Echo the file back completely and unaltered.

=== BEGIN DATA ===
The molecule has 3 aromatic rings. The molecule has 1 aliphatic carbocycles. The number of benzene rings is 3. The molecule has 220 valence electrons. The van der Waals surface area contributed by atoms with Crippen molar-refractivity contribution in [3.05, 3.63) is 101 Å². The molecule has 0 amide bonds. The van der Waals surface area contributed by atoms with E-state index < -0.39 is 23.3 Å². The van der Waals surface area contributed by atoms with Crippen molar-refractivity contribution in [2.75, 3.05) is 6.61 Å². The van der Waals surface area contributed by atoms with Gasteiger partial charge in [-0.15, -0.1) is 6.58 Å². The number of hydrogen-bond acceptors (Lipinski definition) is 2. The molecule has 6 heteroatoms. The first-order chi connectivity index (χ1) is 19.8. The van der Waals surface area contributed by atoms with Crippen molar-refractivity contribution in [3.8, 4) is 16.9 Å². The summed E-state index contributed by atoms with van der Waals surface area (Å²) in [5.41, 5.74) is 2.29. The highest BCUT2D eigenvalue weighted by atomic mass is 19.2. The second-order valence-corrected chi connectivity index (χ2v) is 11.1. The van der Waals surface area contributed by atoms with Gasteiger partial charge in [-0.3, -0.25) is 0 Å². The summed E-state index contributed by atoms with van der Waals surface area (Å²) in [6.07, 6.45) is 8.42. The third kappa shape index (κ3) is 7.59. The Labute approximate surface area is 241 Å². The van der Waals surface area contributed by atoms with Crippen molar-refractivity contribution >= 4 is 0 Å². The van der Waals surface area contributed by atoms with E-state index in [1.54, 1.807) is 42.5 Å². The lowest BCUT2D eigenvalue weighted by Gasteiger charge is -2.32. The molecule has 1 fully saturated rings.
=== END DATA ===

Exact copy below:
The molecule has 3 aromatic rings. The molecule has 1 aliphatic carbocycles. The number of benzene rings is 3. The molecule has 220 valence electrons. The van der Waals surface area contributed by atoms with Crippen molar-refractivity contribution in [3.05, 3.63) is 101 Å². The molecule has 0 amide bonds. The van der Waals surface area contributed by atoms with E-state index < -0.39 is 23.3 Å². The van der Waals surface area contributed by atoms with Crippen molar-refractivity contribution in [2.75, 3.05) is 6.61 Å². The van der Waals surface area contributed by atoms with Gasteiger partial charge in [-0.15, -0.1) is 6.58 Å². The number of hydrogen-bond acceptors (Lipinski definition) is 2. The molecule has 6 heteroatoms. The first-order chi connectivity index (χ1) is 19.8. The van der Waals surface area contributed by atoms with Crippen molar-refractivity contribution in [3.8, 4) is 16.9 Å². The summed E-state index contributed by atoms with van der Waals surface area (Å²) in [5.41, 5.74) is 2.29. The highest BCUT2D eigenvalue weighted by atomic mass is 19.2. The second-order valence-corrected chi connectivity index (χ2v) is 11.1. The van der Waals surface area contributed by atoms with Gasteiger partial charge in [-0.3, -0.25) is 0 Å². The summed E-state index contributed by atoms with van der Waals surface area (Å²) in [6.07, 6.45) is 8.42. The third kappa shape index (κ3) is 7.59. The Labute approximate surface area is 241 Å². The van der Waals surface area contributed by atoms with Crippen molar-refractivity contribution >= 4 is 0 Å². The van der Waals surface area contributed by atoms with E-state index in [1.54, 1.807) is 42.5 Å². The lowest BCUT2D eigenvalue weighted by Gasteiger charge is -2.32. The molecule has 1 fully saturated rings.